Advisors Rocked by Winds of Change in the Windy City
Financial advisors visiting the Windy City found themselves buffeted by the winds of change swirling around the financial markets and the advisory industry itself during the SchwabIMPACT 2012 conference in Chicago this week.
A frenetic stock market and a nail-biting countdown to the impending “fiscal cliff” that was fraught with high political drama served as the backdrop to the popular conference. The advisors’ world was hardly more tranquil. Many were taking calls from nervous clients worried about the fiscal cliff, while at the same time trying to make sense of the rapid evolution of their industry.
Time to Get your Game on, Small Advisory Firms
Small advisory firms will face increasing competition for clients from larger RIA firms that have more resources and more-robust service offerings, according to owners of several large firms who are looking to expand.
The advisers, part of a panel today at Charles Schwab & Co. Inc.'s Impact 2012 conference in Chicago, warned smaller firms that their so-called “lifestyle” practices, which typically have little or no enterprise value, face a future of diminishing profit margins unless they take steps to build economies of scale into their businesses.
Planners Who Don't Plan for Succession Face Unhappy Endings
Just as the cobbler's children go without shoes, two-thirds of independent advisors ignore succession planning. Such advisors could fall into an “annuity trap,” watching the value of their business degrade as they near the exit from their practice.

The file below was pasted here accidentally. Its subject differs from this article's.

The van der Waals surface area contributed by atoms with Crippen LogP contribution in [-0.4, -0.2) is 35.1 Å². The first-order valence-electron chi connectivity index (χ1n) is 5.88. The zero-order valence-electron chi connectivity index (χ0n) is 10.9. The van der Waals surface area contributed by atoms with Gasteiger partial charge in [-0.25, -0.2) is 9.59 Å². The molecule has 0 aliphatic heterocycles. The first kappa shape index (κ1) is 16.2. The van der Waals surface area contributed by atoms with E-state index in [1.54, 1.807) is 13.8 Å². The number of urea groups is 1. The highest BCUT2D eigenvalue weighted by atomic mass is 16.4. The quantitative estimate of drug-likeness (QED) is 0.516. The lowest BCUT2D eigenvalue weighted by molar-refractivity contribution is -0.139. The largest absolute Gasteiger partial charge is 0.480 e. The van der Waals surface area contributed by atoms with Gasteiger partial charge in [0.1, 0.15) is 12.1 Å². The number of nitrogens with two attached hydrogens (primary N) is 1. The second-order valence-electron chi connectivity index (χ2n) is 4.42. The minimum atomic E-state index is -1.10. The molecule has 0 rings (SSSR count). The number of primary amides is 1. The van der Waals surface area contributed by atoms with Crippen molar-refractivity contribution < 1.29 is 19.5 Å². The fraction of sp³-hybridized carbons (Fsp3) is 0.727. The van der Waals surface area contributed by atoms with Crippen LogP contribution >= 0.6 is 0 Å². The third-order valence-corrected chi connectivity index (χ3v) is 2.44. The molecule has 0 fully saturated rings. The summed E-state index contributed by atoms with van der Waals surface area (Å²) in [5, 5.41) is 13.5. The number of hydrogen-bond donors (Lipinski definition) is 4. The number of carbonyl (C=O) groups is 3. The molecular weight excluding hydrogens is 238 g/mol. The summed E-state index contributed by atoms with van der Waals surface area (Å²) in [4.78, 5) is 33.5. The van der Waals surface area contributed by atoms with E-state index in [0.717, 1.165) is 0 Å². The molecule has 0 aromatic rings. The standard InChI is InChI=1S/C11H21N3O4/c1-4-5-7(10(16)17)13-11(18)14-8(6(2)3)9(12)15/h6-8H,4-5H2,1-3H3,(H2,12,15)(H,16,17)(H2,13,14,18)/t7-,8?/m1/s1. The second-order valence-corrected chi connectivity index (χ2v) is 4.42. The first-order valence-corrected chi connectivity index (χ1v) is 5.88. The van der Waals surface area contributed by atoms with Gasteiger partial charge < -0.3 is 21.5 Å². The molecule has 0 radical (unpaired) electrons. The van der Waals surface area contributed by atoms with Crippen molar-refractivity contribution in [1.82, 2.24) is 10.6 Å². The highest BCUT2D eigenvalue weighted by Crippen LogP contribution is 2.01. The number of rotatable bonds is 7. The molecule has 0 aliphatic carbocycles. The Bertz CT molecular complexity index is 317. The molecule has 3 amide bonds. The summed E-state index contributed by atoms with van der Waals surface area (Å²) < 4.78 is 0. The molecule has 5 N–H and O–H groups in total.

Avoiding such a trap requires time and effort: “A succession plan that maximizes sale value, could take more than 10 years, from beginning to end,” John Furey, principal of Advisor Growth Strategies, a consulting firm in Phoenix, told Financial Planning.
aRIA Releases Second Whitepaper for Advisors
The Alliance for RIAs (aRIA) today released the second of a four-part whitepaper series for advisors called Creating Value and Certainty Within Your Independent Advisory Firm. The series of papers is based on the combined experience and observations of aRIA members who collectively manage over $20 billion of client assets.
aRIA (ah-ree-uh) group members include Brent Brodeski, CEO of Savant Capital; John Burns, Principal at Exencial Wealth Management; Ron Carson, CEO of Carson Wealth Management Group; Jeff Concepcion, CEO of Stratos Wealth Planning; Matt Cooper, President of Beacon Pointe Wealth Advisors; and Neal Simon, CEO of Highline Wealth Management. Each has proven his ability to build and grow highly successful advisory firms by industry standards.
$1.2 Billion RIA Breaks It Off with LPL
After 17 years, Waldron Wealth Management LLC is leaving LPL and moving its assets to Pershing and Fidelity in the belief that the change will enable the $1.2 billion-firm to better serve its ultrahigh-net-worth clients.
Leaders of the Bridgeville, Pa.-based firm say they were happy at LPL Financial but were seeking more sophisticated processes to meet the needs of its high-end business. Of 140 clients, about 25 are multi-family office clients whose assets are typically around $20 million. According to Barron’s 2012 ranking, Waldron’s typical client has $7.5 million in assets and a net worth of $15 million. Both Pershing Advisor Solutions LLC and Fidelity Institutional Wealth Services offer family-office services, a feature that LPL currently lacks.
A $5.5 Billion LA-Based RIA is Getting Purchased by First Republic Bank
First Republic Bank will acquire Los Angeles-based wealth management firm Luminous Capital for an undisclosed cash price. The San Francisco-based bank is buying Luminous, with $5.5 billion in assets under management, to make it part of First Republic Investment Management Inc., a wholly owned subsidiary of the bank. Luminous Capital Holdings LLC is an independent wealth advisor.
First Republic expands its Private Wealth Management assets under management to $29 billion. David DeVoe, CEO of DeVoe & Company, believes the deal may have contained some irresistible aspects for the Luminous partners.